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Israel Braces for Bitter Fight         11/22 06:24

   JERUSALEM (AP) -- Prime Minister Benjamin Netanyahu's indictment is expected 
to sharpen the battle lines in Israel's already deadlocked political system and 
could test the loyalty of his right-wing allies, Israeli commentators said 
Friday.

   The serious corruption charges announced Thursday appear to have dashed 
already slim hopes for a unity government following September's elections, 
paving the way for an unprecedented repeat vote in March, which will be the 
third in less than a year.

   In an angry speech late Thursday, Netanyahu lashed out at investigators and 
vowed to fight on in the face of an "attempted coup."

   His main opponent, the centrist Blue and White party, called on him to 
"immediately resign" from all his Cabinet posts, citing a Supreme Court ruling 
that says indicted ministers cannot continue to hold office. Netanyahu also 
serves as minister of health, labor and Diaspora affairs, as well as acting 
minister of agriculture.

   He is not legally required to step down as prime minister, but Netanyahu 
faces heavy pressure to do so, and it is unclear whether an indicted politician 
could be given the mandate to form a new government. Netanyahu has already 
failed to form a majority coalition of 61 seats in the 120-seat Knesset after 
two hard-fought elections this year.

   "This will not be an election, it will be a civil war without arms," 
columnist Amit Segal wrote in Israel's Yediot Ahronot newspaper. "There is a 
broad constituency that believes what Netanyahu said yesterday, but it is far 
from being enough for anything close to victory."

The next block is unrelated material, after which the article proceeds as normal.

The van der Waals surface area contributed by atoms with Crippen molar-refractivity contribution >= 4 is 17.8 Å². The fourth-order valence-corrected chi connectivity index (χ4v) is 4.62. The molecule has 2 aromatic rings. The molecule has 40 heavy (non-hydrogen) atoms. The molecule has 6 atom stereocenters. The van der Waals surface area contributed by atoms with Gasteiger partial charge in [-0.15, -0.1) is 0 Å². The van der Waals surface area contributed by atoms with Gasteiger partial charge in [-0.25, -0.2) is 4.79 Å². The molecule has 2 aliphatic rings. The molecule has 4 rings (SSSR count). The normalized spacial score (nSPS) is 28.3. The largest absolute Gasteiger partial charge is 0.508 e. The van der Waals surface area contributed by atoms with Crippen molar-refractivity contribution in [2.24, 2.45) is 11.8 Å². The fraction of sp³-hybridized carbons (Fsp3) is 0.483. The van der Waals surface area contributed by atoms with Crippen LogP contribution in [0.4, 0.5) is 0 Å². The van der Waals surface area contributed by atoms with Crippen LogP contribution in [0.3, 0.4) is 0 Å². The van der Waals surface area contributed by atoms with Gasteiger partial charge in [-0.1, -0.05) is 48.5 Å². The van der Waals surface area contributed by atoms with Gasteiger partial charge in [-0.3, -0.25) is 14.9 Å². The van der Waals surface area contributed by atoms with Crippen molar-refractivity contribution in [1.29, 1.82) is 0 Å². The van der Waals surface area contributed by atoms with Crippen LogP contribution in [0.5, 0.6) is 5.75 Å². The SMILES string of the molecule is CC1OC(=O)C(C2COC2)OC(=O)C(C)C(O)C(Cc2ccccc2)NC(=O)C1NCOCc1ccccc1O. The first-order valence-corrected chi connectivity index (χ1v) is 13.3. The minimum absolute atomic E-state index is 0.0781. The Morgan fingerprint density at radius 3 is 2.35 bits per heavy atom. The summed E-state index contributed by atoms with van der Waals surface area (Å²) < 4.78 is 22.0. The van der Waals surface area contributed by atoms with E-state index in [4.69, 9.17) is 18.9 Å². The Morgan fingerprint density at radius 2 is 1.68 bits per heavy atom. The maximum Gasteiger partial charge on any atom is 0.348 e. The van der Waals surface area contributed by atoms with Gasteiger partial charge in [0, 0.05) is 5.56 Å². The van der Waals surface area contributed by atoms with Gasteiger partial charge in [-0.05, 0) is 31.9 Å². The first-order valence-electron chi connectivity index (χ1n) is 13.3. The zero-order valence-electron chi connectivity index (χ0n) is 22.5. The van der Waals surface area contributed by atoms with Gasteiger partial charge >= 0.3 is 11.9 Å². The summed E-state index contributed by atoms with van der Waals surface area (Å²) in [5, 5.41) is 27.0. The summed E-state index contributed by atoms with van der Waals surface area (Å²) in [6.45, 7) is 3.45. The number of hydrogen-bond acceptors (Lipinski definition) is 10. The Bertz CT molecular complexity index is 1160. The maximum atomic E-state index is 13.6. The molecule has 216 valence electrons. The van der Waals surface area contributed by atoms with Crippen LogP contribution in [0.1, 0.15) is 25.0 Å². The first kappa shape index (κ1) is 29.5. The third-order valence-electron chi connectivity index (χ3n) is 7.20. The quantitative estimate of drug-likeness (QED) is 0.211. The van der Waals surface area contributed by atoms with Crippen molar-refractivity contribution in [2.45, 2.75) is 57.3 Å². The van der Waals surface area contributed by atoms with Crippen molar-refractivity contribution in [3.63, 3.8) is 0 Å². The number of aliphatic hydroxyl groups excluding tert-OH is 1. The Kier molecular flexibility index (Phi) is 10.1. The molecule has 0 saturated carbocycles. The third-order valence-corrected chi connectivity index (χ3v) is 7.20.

Writing in the same newspaper, Sima Kadmon compared Netanyahu to the Roman 
emperor Nero, saying "he will stand and watch as the country burns."

   Netanyahu was indicted on charges of bribery, fraud and breach of trust 
stemming from three long-running corruption cases. He has denied any wrongdoing 
and accused the media, courts and law enforcement of waging a "witch hunt" 
against him.

   The corruption charges will weigh heavily on Netanyahu's Likud party in 
future elections, but it's unclear if any senior member has the support or 
willingness to replace him.

   Hours before the indictment was announced, Gideon Saar, a senior Likud 
member, said a party primary should be held ahead of any future elections and 
that he would compete. But there are several other leading members of the 
party, and it's unclear if any one of them can gain enough support to topple 
its longtime leader.

   Some Likud members expressed support for Netanyahu after the indictment was 
announced, but most have remained mum.

   "If the attorney general should indeed announce that Netanyahu can no longer 
form a government, will (Likud members) stand up openly and work to form an 
alternative government? For that to happen, they will have to sit together in 
one room and trust each other, which is something that has not happened for the 
past decade," Segal wrote.

   Nevertheless, he concluded, "the great threat to Netanyahu is now posed from 
within."

   Amid all the political machinations, Netanyahu will have to prepare to go on 
trial. He can battle the charges, or he might seek a plea bargain in which he 
agrees to resign in return for avoiding jail time or hefty fines. Either 
process could drag on for months.

   Netanyahu is Israel's first sitting prime minister to be charged with a 
crime. His predecessor, Ehud Olmert, was forced to resign a decade ago ahead of 
a corruption indictment that later sent him to prison for 16 months.

   "We've got a number of political and legal processes which are all going to 
be happening now simultaneously," Anshel Pfeffer, a Haaretz columnist and the 
author of a biography of Netanyahu, told The Associated Press.

   "It's impossible to predict which one will bring about the end of 
Netanyahu's career," he said. "All these things are going ahead now, but 
slowly."


(KR)

 
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